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Amid mountain of paperwork, shortcuts and forgeries mar foreclosure process

From foreclosure to food shortages, the economic downturn set in motion by the financial crisis of 2008 is having a broad and deeply-felt global impact.

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Washington Post Staff Writers
Thursday, September 23, 2010; 2:36 AM

The nation's overburdened foreclosure system is riddled with faked documents, forged signatures and lenders who take shortcuts reviewing borrower's files, according to court documents and interviews with attorneys, housing advocates and company officials.

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The problems, which are so widespread that some judges approving the foreclosures ignore them, are coming to light after Ally Financial, the country's fourth-biggest mortgage lender, halted home evictions in 23 states this week.

During the housing boom, millions of homeowners got easy access to mortgages while providing virtually no proof of their income or background. Now, as millions of Americans are being pushed out of the homes they can no longer afford, the foreclosure process is producing far more paperwork than anyone can read and making it vulnerable to fraud.

Ally Financial is now double-checking to make sure all documents are in order after lawsuits uncovered that a single employee of the company's GMAC mortgage unit, a 41-year-old named Jeffrey Stephan, signed off on 10,000 foreclosure papers a month without checking whether the information justified an eviction.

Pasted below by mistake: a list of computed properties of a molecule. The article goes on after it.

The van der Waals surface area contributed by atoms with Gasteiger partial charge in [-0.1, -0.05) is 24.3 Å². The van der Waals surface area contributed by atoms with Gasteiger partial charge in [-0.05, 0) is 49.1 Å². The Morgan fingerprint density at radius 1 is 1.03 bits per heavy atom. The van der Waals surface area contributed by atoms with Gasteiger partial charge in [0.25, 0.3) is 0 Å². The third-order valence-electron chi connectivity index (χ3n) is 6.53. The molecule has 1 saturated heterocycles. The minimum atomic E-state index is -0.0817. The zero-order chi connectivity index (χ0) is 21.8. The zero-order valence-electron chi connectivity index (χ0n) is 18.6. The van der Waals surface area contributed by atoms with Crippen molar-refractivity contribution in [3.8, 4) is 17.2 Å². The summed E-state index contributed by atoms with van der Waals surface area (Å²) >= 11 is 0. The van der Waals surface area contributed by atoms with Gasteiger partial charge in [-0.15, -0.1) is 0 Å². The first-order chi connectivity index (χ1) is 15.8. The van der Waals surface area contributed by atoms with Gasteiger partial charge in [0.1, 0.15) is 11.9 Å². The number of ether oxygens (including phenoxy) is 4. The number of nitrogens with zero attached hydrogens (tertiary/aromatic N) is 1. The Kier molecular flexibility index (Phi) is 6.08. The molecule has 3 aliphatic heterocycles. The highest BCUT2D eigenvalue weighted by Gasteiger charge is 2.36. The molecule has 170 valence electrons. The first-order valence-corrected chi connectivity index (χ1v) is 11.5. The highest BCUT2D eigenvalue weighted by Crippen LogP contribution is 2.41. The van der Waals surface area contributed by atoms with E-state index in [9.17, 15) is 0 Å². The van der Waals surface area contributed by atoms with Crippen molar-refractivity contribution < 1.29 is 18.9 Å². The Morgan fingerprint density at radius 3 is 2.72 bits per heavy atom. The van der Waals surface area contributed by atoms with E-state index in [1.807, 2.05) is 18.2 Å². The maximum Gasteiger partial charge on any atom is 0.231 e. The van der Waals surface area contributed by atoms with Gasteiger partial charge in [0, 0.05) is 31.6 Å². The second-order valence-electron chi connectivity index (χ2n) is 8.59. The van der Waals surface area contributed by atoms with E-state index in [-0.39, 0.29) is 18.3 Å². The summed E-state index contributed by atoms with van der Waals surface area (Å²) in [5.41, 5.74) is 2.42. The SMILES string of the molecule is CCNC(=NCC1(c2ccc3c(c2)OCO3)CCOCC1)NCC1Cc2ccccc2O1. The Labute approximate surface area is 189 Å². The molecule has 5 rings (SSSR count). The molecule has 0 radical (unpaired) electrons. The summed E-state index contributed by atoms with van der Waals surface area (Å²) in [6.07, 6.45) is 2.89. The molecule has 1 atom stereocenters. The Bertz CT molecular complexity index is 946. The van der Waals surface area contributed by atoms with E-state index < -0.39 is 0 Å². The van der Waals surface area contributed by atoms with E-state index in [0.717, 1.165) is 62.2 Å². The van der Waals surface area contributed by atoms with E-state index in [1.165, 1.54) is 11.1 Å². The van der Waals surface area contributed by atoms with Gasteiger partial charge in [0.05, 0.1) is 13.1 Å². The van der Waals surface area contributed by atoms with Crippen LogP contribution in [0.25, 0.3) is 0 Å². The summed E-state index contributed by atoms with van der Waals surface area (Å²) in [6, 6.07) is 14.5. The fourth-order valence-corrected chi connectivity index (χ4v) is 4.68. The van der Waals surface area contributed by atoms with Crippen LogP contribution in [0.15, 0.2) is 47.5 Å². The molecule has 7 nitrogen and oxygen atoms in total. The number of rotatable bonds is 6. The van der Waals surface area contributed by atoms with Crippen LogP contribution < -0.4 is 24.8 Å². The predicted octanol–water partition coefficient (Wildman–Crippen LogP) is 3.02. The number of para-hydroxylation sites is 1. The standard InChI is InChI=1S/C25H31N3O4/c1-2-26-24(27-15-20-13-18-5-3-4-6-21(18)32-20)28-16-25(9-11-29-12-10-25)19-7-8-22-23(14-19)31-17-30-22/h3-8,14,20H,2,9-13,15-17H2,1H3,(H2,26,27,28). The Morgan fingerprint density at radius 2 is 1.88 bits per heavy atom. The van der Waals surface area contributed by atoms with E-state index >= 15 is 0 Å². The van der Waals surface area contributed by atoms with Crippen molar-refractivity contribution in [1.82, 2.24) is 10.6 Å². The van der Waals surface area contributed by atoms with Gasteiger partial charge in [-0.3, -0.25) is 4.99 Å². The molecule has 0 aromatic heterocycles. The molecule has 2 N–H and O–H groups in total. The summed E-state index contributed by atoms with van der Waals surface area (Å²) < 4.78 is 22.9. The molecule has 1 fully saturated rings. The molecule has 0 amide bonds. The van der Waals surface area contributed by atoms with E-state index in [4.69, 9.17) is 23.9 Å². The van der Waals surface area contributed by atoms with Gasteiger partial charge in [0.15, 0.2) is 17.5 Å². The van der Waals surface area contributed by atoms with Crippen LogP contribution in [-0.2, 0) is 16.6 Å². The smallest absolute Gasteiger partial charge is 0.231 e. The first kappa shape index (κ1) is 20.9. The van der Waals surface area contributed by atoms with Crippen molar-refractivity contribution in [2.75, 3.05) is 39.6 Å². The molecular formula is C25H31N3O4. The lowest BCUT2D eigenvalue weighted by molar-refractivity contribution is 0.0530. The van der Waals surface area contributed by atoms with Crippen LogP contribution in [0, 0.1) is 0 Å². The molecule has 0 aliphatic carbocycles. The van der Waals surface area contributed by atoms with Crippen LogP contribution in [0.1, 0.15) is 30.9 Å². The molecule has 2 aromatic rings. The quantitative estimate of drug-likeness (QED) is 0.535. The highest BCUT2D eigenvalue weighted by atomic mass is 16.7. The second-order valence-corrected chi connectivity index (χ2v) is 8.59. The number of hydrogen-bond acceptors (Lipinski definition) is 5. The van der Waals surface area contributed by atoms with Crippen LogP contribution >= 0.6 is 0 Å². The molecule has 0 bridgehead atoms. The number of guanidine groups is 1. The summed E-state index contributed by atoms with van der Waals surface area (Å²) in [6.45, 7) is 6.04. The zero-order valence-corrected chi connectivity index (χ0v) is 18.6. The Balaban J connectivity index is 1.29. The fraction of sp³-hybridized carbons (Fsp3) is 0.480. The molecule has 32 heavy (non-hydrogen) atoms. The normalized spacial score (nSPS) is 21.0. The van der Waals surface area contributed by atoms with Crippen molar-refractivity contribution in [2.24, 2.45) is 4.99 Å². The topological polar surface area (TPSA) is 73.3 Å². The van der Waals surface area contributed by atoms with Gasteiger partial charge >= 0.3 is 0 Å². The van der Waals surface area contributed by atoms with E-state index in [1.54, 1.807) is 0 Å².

Many of the homeowners in fact might have been in default. Some might have been unfairly targeted. But the flawed process is creating an opening for borrowers to contest some of the more than 2 million foreclosures that have taken place since the real estate crisis began.

The company sought to play down the impact of Stephan's actions, saying this week that what he did amounted to a "technical" error but that the documents themselves were "factually accurate." Ally said it had no further comment Wednesday.

Forgeries

Ally wasn't the only major lender that had a foreclosure process dependent on a few corporate bureaucrats.

Beth Ann Cottrell said in a sworn deposition in May that she signed off on thousands of foreclosures a month for JPMorgan Chase even though she did not verify the accuracy of the information.

In one instance in Palm Beach, Fla., Cottrell signed off on two documents that stated conflicting amounts of mortgage, the court testimony states. Cottrell claimed that both were signed by the borrower at closing. But the homeowner recognized that her signature had been forged, her attorney Christopher Immel said. The attorney added that such forgeries are common among the cases he's seen. JPMorgan Chase declined to comment.

In Georgia, an employee of a document processing company, Linda Green, for years claimed to be executives of Bank of America, Wells Fargo, U.S. Bank and dozens of other lenders while signing off on tens of thousands of foreclosure affidavits. In many cases, her signature appeared to be forged by different employees.

Green worked for a foreclosure document company owned by Lender Processing Services. The company is being investigated by a U.S. attorney in Florida for allegedly using improper documentation to speed foreclosures.

Lenders have already started to withdraw foreclosures that had Green's name on them.


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